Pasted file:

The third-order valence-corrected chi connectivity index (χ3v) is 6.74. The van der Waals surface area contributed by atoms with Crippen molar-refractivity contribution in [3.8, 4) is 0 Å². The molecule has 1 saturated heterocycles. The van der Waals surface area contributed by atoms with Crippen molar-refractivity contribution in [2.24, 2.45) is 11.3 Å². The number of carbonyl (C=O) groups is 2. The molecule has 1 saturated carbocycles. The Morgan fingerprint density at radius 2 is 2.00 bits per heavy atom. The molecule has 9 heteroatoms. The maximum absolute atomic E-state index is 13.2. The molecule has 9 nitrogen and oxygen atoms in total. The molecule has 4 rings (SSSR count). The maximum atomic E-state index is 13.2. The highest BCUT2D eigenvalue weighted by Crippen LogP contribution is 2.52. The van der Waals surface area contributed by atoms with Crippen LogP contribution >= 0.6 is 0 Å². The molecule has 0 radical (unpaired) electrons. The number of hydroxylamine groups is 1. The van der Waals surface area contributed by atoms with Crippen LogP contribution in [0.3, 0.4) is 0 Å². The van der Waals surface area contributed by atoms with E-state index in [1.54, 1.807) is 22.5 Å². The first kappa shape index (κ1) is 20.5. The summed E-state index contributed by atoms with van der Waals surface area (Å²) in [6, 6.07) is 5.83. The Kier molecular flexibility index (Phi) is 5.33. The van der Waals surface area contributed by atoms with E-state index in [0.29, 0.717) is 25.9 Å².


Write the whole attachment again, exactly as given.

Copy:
The third-order valence-corrected chi connectivity index (χ3v) is 6.74. The van der Waals surface area contributed by atoms with Crippen molar-refractivity contribution in [3.8, 4) is 0 Å². The molecule has 1 saturated heterocycles. The van der Waals surface area contributed by atoms with Crippen molar-refractivity contribution in [2.24, 2.45) is 11.3 Å². The number of carbonyl (C=O) groups is 2. The molecule has 1 saturated carbocycles. The Morgan fingerprint density at radius 2 is 2.00 bits per heavy atom. The molecule has 9 heteroatoms. The maximum absolute atomic E-state index is 13.2. The molecule has 9 nitrogen and oxygen atoms in total. The molecule has 4 rings (SSSR count). The maximum atomic E-state index is 13.2. The highest BCUT2D eigenvalue weighted by Crippen LogP contribution is 2.52. The van der Waals surface area contributed by atoms with Crippen LogP contribution >= 0.6 is 0 Å². The molecule has 0 radical (unpaired) electrons. The number of hydroxylamine groups is 1. The van der Waals surface area contributed by atoms with Crippen LogP contribution in [0.3, 0.4) is 0 Å². The van der Waals surface area contributed by atoms with E-state index in [1.54, 1.807) is 22.5 Å². The first kappa shape index (κ1) is 20.5. The summed E-state index contributed by atoms with van der Waals surface area (Å²) in [6, 6.07) is 5.83. The Kier molecular flexibility index (Phi) is 5.33. The van der Waals surface area contributed by atoms with E-state index in [0.29, 0.717) is 25.9 Å².